Monday, February 24, 2014

I’d Love To Turn You On 100th Episode - Sun Dial - Other Way Out

Oozing into the aural field like high tide imperceptibly covering land, the first song “Plains of Nazca” off Sun Dial’s debut masterpiece Other Way Out leaks paisley gauze from your speakers and crawls up your leg, covering you in the strange yet familiar warmth of genuine psychedelia. This obscurity was first released in 1990 as an import-only limited edition on the excellent Tangerine label. It is hard to know if anyone who didn’t work in a record store even knew about it. I saw it on one of my weekly import sales solicitations described as “indescribably heavy psych.” I liked that idea and I loved the name of the band. I don’t know why but it conjured up all sorts of good associations. As the British say, I was gob-smacked the first time I played Other Way Out. With modern technology and a doctorate level understanding of what made 60’s music great, guitarist/vocalist/songwriter Gary Ramon carves a brilliant post-script to that decade of music which adds to the legacy, honors it and in some ways betters much of it.

Ramon is clearly in thrall of early Pink Floyd, Hendrix, Love, The Beatles and the hundreds of curios (July, Arzachel, etc.) who populated the bottom of the British charts in the 60’s but he is also an accomplished songwriter and arranger in his own right. In addition the contemporary Manchester scene growing up around the Stone Roses sound at the time is clearly also an influence. The result of these factors is an album that sounds classic and new at the same time, and one that defies age because 24 years later it still sounds classic and new. This is no easy trick. It is because Ramon executes each discipline (writing, performing, producing) with such finesse and maturity that the result is timeless.

Every song is a monolithic slab of psych confection allowing Ramon ample room for his masterful guitar soloing. He pulls out all the stops on every solo, never letting up. It’s hard to not compare it to Hendrix, who was the same way: just immediately identifiable and always going for the jugular. Ramon has perfectly sympathetic partners in Anthony Clough, whose melodic bass lines and sheets of heavenly organ strike the perfect balance to Ramon’s ballsy guitar and fuzzy vocals, and drummer Dave Morgan whose Nick Mason inspired drum fills propel things forward constantly. And that is ultimately one of the best things about Other Way Out; it is an exciting sonic blast from start to finish. Ramon lavished great care into every track - whether it’s the upside down and backward guitar solos on the beautiful “Poster Painted Skies,” the start/stop surprise of “Lorne Blues,” the Beatles-ish exuberance of “Exploding In Your Mind” or the MC5-like post punk of the soaring instrumental “Slow Motion,” each song is a thrilling trip through the past and straight into the heart of the now.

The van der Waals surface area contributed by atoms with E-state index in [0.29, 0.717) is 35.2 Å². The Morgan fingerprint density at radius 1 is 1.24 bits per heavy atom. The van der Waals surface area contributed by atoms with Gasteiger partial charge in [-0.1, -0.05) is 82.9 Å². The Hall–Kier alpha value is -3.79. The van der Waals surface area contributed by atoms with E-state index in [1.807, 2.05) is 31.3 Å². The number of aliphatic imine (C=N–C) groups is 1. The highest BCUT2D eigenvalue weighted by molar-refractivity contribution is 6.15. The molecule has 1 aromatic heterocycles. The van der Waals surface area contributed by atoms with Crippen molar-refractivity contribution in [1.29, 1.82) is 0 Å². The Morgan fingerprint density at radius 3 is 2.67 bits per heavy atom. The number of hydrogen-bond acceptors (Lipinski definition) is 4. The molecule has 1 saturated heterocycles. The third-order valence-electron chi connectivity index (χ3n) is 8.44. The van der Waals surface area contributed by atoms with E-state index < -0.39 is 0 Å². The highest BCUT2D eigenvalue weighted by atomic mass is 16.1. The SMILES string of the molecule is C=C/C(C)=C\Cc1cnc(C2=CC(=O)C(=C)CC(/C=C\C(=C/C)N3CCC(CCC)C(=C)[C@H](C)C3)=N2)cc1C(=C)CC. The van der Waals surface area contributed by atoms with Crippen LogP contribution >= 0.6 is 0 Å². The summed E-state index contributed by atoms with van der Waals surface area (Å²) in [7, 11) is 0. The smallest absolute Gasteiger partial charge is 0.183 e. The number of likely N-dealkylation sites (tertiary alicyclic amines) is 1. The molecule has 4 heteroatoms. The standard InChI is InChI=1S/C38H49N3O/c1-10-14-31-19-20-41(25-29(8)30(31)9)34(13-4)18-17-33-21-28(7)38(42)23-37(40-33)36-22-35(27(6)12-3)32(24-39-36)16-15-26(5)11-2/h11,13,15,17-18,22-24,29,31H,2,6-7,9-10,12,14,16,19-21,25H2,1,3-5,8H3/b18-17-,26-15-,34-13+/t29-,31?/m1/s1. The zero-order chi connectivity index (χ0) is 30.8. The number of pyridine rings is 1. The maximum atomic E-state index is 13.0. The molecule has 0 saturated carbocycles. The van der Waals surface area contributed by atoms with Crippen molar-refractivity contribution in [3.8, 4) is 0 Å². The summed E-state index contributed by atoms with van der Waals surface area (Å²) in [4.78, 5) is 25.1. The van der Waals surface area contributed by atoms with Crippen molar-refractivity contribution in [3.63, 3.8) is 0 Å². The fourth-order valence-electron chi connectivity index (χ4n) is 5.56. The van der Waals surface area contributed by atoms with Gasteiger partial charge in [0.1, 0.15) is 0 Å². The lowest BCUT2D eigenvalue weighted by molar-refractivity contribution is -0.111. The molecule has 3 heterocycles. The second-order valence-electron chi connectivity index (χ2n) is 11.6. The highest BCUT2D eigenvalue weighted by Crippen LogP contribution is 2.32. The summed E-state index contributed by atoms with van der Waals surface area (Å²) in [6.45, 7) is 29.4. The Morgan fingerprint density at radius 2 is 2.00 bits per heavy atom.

I feel it is safe to assume you probably have not heard or even heard of Sun Dial before this, so it is safe to say that Other Way Out perfectly represents what we hoped to accomplish with this I’d Love To Turn You On column. Working in a record store, we spend our days being exposed to more music than the average person would ever be able to take in. It’s more than any human can take in, but it means that you do get exposed to things that are way below the surface of the mainstream, and some of these things truly deserve to have a larger audience. Through the vagaries of the music business, the fickle nature of public taste or just “the breaks,” things get lost to history and popular attention. Our antidote to this is I’d Love To Turn You On. Hopefully over the last number of years this column has done just that and turned you on to or reminded you of some great albums. To me Other Way Out is the perfect candidate for this column because it is probably unfamiliar to most listeners, it is probably something you will be glad you know about once you hear it and it appears as a deluxe reissue on the extreme-metal label Relapse, so it is possible most stores wouldn’t know about it, or categorize it correctly - or even bother to order it. It is one of the true high points of 90’s indie rock, an indispensable continuation of the 1960’s psych legacy and a damn fine rock and roll album, and you know what…?

I’d Love To Turn You On

- Paul Epstein

Monday, February 17, 2014

I'd Love to Turn You On At the Movies #84 - Let’s Get Lost (1988, dir. Bruce Weber)

If you go to the vinyl room of Twist And Shout and look up at the west wall near the big neon display for The Cure’s album Boys Don’t Cry you will see an odd photograph of two men sitting on a couch in a very casual setting. One of the men was an early Twist customer named Manzy, the other, a somewhat broken down old dude, is the jazz legend Chet Baker toward the end of his life. He spent a little time in Colorado, playing gigs where he could find them (a posthumous live album from Pueblo of all places was released) and, from what Manzy said, hanging out at his house, getting wasted and listening to jazz. Let’s Get Lost was released in 1988, the year I started Twist and Shout, and the coincidence of seeing the movie and meeting a real live connection to the man has given Chet Baker and this remarkable movie a special place in my life. Luckily, it happens to be one of the best music documentaries ever made.